When I was in university, every summer I would say goodbye to most of my friends as they departed for their family’s home for the season. A large group of them weren’t going home, though. Instead, they were headed for global destinations to backpack across Europe or some other place. I envied them. I stayed behind to continue taking classes so that I could graduate more quickly. But I remained enamored with the idea of being a backpacker and always wanted that travel style.
As we prepared to become nomads, I was so excited to get our backpacks. I was actually going to be a backpacker, even if I was launching in my 40s versus my 20s. Part of me was a bit nervous, though. During previous travel, I usually was right at the maximum weight for my baggage. The old Boy Scouts motto of “Be prepared” stuck with me, and I always had more than I needed. Just in case.
When I began traveling for marathons, it was even worse because I needed my running shoes, trail running shoes, walking shoes, running gear, regular clothing, and my hydration system.
I picked a 42-liter backpack and was determined to only bring what could fit, and I wasn’t going to overstuff the bag either. I was going to figure out how to pack less for an indefinite journey than I would pack for a weeklong trip.
For our first year, we traveled pretty much within the backpacker spirit of living on a tight budget, staying in some pretty . . . interesting accommodations, and opting for the cheap, crowded chicken buses to get around part of Central America rather than paying extra for comfortable, air-conditioned, non-livestock-containing buses.
Those situations certainly added adventure to our travels, but I started to rethink things after our extremely long travel day from Belize to Guatemala. Out of curiosity, after we recovered from our exhausting journey, I sat down and compared prices and was stunned to realize that we had essentially traveled 4-1/2 very uncomfortable hours longer than needed only to save about $11. And to top it off, Tigger lost his Nintendo gaming system in a taxi, which we wouldn’t have been on had we paid just a little more money.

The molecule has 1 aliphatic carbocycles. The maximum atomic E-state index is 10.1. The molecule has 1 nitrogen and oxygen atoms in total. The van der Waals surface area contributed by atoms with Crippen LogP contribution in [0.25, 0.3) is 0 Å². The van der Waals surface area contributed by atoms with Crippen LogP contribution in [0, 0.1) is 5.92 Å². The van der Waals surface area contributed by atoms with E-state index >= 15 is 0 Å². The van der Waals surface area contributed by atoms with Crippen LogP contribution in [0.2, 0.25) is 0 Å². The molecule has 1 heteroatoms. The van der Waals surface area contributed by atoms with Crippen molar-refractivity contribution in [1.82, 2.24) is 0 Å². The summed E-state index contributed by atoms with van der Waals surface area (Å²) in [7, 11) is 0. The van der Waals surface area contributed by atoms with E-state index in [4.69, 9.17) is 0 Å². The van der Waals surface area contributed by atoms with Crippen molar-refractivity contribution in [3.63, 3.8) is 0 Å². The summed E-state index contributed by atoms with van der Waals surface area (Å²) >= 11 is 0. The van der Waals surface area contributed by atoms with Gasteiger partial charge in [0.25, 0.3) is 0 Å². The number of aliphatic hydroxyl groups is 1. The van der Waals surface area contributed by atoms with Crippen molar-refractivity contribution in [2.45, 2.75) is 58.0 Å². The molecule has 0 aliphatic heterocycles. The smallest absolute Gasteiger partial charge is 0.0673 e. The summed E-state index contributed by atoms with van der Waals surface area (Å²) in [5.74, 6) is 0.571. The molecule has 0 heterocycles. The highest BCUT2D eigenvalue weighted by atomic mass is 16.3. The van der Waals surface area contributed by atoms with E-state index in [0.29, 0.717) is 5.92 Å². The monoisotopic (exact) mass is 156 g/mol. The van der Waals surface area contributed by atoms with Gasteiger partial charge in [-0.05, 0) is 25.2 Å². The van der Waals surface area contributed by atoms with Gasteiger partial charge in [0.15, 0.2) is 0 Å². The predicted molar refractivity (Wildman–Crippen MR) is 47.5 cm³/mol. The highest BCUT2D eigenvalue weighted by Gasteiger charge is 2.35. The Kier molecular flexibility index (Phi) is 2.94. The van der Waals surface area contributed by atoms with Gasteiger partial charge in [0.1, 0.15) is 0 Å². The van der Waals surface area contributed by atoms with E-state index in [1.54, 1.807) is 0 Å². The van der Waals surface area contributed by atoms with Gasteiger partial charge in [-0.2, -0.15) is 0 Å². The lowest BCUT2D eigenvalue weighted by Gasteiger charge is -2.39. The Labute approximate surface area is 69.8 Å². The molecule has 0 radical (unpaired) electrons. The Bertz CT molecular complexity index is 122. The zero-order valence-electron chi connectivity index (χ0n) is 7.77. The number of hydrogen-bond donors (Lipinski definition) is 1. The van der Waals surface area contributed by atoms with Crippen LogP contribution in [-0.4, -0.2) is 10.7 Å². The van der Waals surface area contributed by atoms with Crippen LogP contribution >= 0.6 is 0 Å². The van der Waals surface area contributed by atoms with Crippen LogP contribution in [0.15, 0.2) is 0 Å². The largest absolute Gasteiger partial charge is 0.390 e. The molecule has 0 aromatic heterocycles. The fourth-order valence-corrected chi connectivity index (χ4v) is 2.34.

I sat there stunned and reflected on the 8 hours sitting cramped and sweating on a recycled school bus made worse by the downpours that necessitated closing all the windows. In a bus with no air conditioning. And I was seated above a wheel well which meant that I was folded almost in half for the entire 8 hours.
And that was just to get to the border. We still had to do a taxi ride into town and another bus to get to Santa Elena, followed by yet another taxi into Flores where were staying. We left Caye Caulker, Belize in the morning and arrived at a hotel at about 10 PM.
After our Guatemala experience, we endured the worst travel day of my life. I decided my travel style was definitely not backpacker.
I will spend more money to be comfortable if I can at all afford it. It isn’t worth saving $6-7 to be in my bed with sweat pouring off me when I could have AC. Taking the Hedman Alas bus to get around Honduras may be $10-20 more expensive, but it is money very well spent. In Thailand, we took a short trip on the 3rd-class train, but I would gladly pay the extra money for 2nd-class aircon for anything longer than a few hours.
I love saving money. Who doesn’t? But if being a backpacker means having to stay in bug-infested, sweatboxes, or being in a horrid tourist-saturated “backpacker district,” I am no backpacker.
Someone once suggested I was a “flashpacker.” I wasn’t happy about that. I wanted to be a backpacker! I don’t know what my fixation on that specific label was, but I wanted to still fall into that category. I have completely given up on that, though.
I’m quite content with how we travel. Yeah, sometimes I wish I didn’t care so I could save a bit more money, but then I see my backpacker friends complaining about the couple in their dorm having sex, the used condom floating in the toilet, the guy with the leaf blower snore. . .
Umm, no. I didn’t like dorm rooms when I was in college, and I certainly haven’t developed a fondness for them now. In fact, I’ll pay more to not only have a private bedroom but en suite bathroom as well. That’s right. I don’t even want to have to share my bathroom if I don’t have to. But I’ll do a shared bathroom before I’ll sleep in a dorm room in a hostel.
In fact, I’d rather sleep on someone’s living room floor as a couchsurfer than stay in a dorm.
I’m not completely sure why it took me so long to get comfortable with my travel style, but I’m glad it arrived.